"What's that, papa? But if it's anything wicked, I'm quite sure Kirsty would not do it. Is poaching wicked, papa; and what is it?"

"Just you ask the Major, pussy! Blanche has got a knotty question for you to solve, Seton," said Mr. Clifford, turning to one of his guests. "She wants to know if poaching is wicked!"

137 "But I want first to know what poaching is, because papa says that nice old woman Kirsty may have been poaching, and that is the reason why the keeper dislikes her so much," said Blanche eagerly, as she joined Major Seton.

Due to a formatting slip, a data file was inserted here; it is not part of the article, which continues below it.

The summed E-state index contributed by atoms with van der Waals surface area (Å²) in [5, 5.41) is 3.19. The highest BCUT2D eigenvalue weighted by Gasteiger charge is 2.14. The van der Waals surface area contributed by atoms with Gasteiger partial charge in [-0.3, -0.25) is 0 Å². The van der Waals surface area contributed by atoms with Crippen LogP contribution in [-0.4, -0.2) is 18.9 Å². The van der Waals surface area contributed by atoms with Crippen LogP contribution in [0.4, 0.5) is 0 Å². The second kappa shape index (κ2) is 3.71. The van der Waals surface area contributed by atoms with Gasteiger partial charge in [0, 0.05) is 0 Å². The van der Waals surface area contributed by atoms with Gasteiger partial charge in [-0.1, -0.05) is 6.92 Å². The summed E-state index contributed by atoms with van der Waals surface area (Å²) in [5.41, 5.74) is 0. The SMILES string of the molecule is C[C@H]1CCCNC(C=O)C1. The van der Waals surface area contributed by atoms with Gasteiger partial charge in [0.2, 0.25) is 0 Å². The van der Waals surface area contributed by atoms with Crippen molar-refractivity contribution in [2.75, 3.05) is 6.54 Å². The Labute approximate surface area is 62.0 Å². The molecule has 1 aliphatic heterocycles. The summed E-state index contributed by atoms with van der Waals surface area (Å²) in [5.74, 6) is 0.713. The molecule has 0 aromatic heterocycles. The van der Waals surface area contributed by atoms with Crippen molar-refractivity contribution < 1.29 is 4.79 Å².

"Ah! I see. You want to know what poaching is, and you reserve the right of deciding whether it is right or not. Very proper," said the old gentleman, as he looked kindly at the little eager face. "I'll tell you what game preservers call poaching; but, perhaps, if you were to ask your friend of the uncouth name, she might not give you exactly the same description of the word. You might find her sitting down to sup on a hare, which she caught in the act of dining off her nice trim row of cabbages—some of which she meant for her own dinner, probably, if the hare hadn't thought them good to eat. Perhaps she might invite you to join in her savory supper, and you might be sitting smacking your lips over it. But, suddenly, an official-looking individual might pop his head in at the door with a knowing look, and tapping your friend on the shoulder, say, in a stern voice, 'My good woman, you must come with me; you've been poaching.' And if, in defence, you attempted to explain that the hare was treading down the trim garden, 138and eating the cabbages when Kirsty caught it, 'Just so, little girl,' the individual would reply; 'I see you're in possession of the facts. This woman is a poacher, and must be committed for trial. My prisoner,' he would say," and the Major finished with a little tap on Blanche's shoulder, which made her start as if the said official were at her elbow.